Stay Cool This Summer
It seems like Old Man Winter has finally gone into his own hibernation (for now…). Although we’re all ready to thaw out after that brutal winter, the heat of summer can be brutal, too. That is the message behind OSHA’s “Water. Rest. Shade.” Campaign to Prevent Heat Illness in Outdoor Workers.
According to OSHA, there were 31 heat-related worker deaths and 4,120 heat-related worker illnesses in 2012. OSHA’s campaign, which launched last week, keys in on three areas to help workers and employers prepare for the hot summer days ahead – how to identify heat illness, how heat illness can be prevented, and who is at risk of developing a heat illness.
What is heat illness?
In hot weather, especially with high humidity, the body can’t always cool itself off normally through sweating. That can cause your body temperature to rise to dangerous levels, and according to OSHA, that’s when heat illnesses can happen. OSHA says heat illnesses can range from heat rash and heat cramps to heat exhaustion and heat stroke. Heat stroke being the most serious of those, and requires immediate medical attention.
How can heat illness be prevented?
The important thing to know is heat illnesses can be prevented, as OSHA says, with three simple things: Water, Rest, and Shade. They give the following tips for both workers and employers:
- Drink water every 15 minutes, even if you are not thirsty.
- Rest in the shade to cool down.
- Wear a hat and light-colored clothing.
- Learn the signs of heat illness and what to do in an emergency.
- Keep an eye on fellow workers.
- “Easy does it” on your first days of work in the heat. You need to get used to it.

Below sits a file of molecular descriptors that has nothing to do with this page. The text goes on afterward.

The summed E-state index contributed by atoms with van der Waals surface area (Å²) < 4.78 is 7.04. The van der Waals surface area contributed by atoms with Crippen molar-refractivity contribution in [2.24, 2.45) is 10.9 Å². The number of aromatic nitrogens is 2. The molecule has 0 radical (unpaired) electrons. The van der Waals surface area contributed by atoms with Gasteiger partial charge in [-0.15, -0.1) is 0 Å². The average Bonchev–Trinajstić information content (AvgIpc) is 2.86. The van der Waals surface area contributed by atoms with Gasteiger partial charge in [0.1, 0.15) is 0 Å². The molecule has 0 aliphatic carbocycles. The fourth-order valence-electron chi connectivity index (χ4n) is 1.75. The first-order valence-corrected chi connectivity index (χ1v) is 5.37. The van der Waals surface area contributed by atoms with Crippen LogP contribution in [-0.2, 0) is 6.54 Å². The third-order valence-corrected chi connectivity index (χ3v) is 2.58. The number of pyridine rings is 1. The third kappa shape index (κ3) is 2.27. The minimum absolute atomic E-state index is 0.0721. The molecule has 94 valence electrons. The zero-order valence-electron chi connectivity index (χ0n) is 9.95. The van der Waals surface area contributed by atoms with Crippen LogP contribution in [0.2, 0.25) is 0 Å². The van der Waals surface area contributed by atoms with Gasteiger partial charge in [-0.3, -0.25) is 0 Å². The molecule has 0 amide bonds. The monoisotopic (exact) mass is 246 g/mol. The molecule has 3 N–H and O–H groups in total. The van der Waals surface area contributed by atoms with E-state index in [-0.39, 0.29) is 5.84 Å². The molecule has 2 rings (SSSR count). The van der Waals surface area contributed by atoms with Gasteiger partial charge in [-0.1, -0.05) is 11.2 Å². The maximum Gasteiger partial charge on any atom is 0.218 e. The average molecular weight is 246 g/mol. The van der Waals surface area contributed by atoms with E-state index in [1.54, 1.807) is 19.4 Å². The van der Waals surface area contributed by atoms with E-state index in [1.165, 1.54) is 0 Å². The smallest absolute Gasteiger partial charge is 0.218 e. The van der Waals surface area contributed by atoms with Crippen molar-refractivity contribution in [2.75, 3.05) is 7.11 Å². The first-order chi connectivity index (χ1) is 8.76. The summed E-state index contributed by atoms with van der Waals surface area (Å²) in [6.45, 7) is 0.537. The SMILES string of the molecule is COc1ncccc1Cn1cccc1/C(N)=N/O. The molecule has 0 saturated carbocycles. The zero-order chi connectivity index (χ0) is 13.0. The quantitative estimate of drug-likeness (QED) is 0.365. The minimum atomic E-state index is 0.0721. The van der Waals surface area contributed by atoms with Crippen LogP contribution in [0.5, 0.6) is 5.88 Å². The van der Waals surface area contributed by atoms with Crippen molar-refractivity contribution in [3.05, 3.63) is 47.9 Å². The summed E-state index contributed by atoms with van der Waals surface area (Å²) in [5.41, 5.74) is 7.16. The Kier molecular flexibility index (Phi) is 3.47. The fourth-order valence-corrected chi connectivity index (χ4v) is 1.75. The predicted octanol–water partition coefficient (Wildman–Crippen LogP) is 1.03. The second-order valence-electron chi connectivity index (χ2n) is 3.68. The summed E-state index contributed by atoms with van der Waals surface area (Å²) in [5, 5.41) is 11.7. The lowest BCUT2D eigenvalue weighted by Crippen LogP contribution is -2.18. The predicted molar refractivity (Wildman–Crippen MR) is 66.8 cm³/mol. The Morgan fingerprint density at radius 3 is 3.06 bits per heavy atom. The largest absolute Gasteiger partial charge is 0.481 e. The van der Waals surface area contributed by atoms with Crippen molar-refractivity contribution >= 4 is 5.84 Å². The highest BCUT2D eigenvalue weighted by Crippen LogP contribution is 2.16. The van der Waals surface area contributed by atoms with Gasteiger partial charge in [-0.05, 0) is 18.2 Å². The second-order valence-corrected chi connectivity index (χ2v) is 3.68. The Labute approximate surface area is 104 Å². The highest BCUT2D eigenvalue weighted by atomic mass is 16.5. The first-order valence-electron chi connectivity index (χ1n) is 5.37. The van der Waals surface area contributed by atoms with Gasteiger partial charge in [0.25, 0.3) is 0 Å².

Who is affected?
Any worker exposed to hot weather is at risk of heat illness, especially those doing intense labor or wearing bulky protective clothing and equipment. But OSHA states that those who can be most vulnerable to heat stress are new workers, temporary workers, or workers who have been away for a week or more, because they haven’t yet been acclimatized.
“Acclimatization is a physical change that the body undergoes to build tolerance to heat, and it is a critical part of preventing heat illnesses and fatalities,” said Dr. David Michaels, assistant secretary of labor for occupational safety and health. “Over the past three years, lack of acclimatization was the cause in 74 percent of heat-related citations issued. Employers have a responsibility to provide workplaces that are safe from recognized hazards, including outdoor heat.”
As part of its campaign, OSHA has developed a slew of educational resources aimed at raising awareness and educating workers and employers, with everything from fact sheets, posters, training guides, and wallet cards.
They’ve also released an OSHA Heat Smartphone App. The app allows workers and supervisors to calculate the heat index for their jobsite, and based on that heat index, displays a risk level to outdoor workers. It also provides all of the protective measures that should be taken at any given risk level to prevent heat-related illnesses.
The app can be downloaded for free for iPhone and Android users.
OSHA’s Heat Index App (Herramienta de Seguridad en El Calor) and the educational resources (recursos educativos) are also available in Spanish.